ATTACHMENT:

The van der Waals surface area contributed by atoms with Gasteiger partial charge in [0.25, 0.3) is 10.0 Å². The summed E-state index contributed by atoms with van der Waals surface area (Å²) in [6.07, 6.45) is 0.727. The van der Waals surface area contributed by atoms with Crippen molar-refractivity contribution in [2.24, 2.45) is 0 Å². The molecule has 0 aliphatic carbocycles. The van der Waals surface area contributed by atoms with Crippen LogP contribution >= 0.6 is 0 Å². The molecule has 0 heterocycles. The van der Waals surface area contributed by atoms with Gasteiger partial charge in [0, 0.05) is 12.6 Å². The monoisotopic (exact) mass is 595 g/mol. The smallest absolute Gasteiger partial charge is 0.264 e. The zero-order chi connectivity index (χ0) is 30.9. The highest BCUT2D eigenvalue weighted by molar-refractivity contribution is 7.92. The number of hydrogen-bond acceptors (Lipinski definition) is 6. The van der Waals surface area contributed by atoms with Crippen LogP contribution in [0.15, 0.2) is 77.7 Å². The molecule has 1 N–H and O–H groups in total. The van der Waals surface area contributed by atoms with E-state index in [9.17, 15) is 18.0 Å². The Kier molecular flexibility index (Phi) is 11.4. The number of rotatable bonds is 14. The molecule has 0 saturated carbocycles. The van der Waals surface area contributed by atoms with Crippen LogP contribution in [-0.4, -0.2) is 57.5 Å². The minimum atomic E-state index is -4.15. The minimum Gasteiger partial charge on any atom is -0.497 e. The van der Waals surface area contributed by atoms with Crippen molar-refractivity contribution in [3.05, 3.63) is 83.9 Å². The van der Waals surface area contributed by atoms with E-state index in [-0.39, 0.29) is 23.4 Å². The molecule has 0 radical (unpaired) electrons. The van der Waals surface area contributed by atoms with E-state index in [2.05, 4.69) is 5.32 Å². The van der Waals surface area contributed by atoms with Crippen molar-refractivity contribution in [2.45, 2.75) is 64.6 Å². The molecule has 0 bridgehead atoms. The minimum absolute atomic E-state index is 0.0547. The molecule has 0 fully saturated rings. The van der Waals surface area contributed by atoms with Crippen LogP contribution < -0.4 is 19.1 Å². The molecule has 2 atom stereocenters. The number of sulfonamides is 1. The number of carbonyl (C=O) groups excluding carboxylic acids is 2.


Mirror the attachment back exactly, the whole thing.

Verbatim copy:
The van der Waals surface area contributed by atoms with Gasteiger partial charge in [0.25, 0.3) is 10.0 Å². The summed E-state index contributed by atoms with van der Waals surface area (Å²) in [6.07, 6.45) is 0.727. The van der Waals surface area contributed by atoms with Crippen molar-refractivity contribution in [2.24, 2.45) is 0 Å². The molecule has 0 aliphatic carbocycles. The van der Waals surface area contributed by atoms with Crippen LogP contribution >= 0.6 is 0 Å². The molecule has 0 heterocycles. The van der Waals surface area contributed by atoms with Gasteiger partial charge in [0, 0.05) is 12.6 Å². The monoisotopic (exact) mass is 595 g/mol. The smallest absolute Gasteiger partial charge is 0.264 e. The zero-order chi connectivity index (χ0) is 30.9. The highest BCUT2D eigenvalue weighted by molar-refractivity contribution is 7.92. The number of hydrogen-bond acceptors (Lipinski definition) is 6. The van der Waals surface area contributed by atoms with Crippen LogP contribution in [0.15, 0.2) is 77.7 Å². The molecule has 1 N–H and O–H groups in total. The van der Waals surface area contributed by atoms with E-state index in [9.17, 15) is 18.0 Å². The Kier molecular flexibility index (Phi) is 11.4. The number of rotatable bonds is 14. The molecule has 0 saturated carbocycles. The van der Waals surface area contributed by atoms with Crippen LogP contribution in [-0.4, -0.2) is 57.5 Å². The minimum atomic E-state index is -4.15. The minimum Gasteiger partial charge on any atom is -0.497 e. The van der Waals surface area contributed by atoms with Crippen molar-refractivity contribution in [3.05, 3.63) is 83.9 Å². The van der Waals surface area contributed by atoms with E-state index in [-0.39, 0.29) is 23.4 Å². The molecule has 0 radical (unpaired) electrons. The van der Waals surface area contributed by atoms with E-state index in [2.05, 4.69) is 5.32 Å². The van der Waals surface area contributed by atoms with Crippen molar-refractivity contribution in [2.45, 2.75) is 64.6 Å². The molecule has 0 bridgehead atoms. The minimum absolute atomic E-state index is 0.0547. The molecule has 0 fully saturated rings. The van der Waals surface area contributed by atoms with Crippen LogP contribution < -0.4 is 19.1 Å². The molecule has 2 atom stereocenters. The number of sulfonamides is 1. The number of carbonyl (C=O) groups excluding carboxylic acids is 2.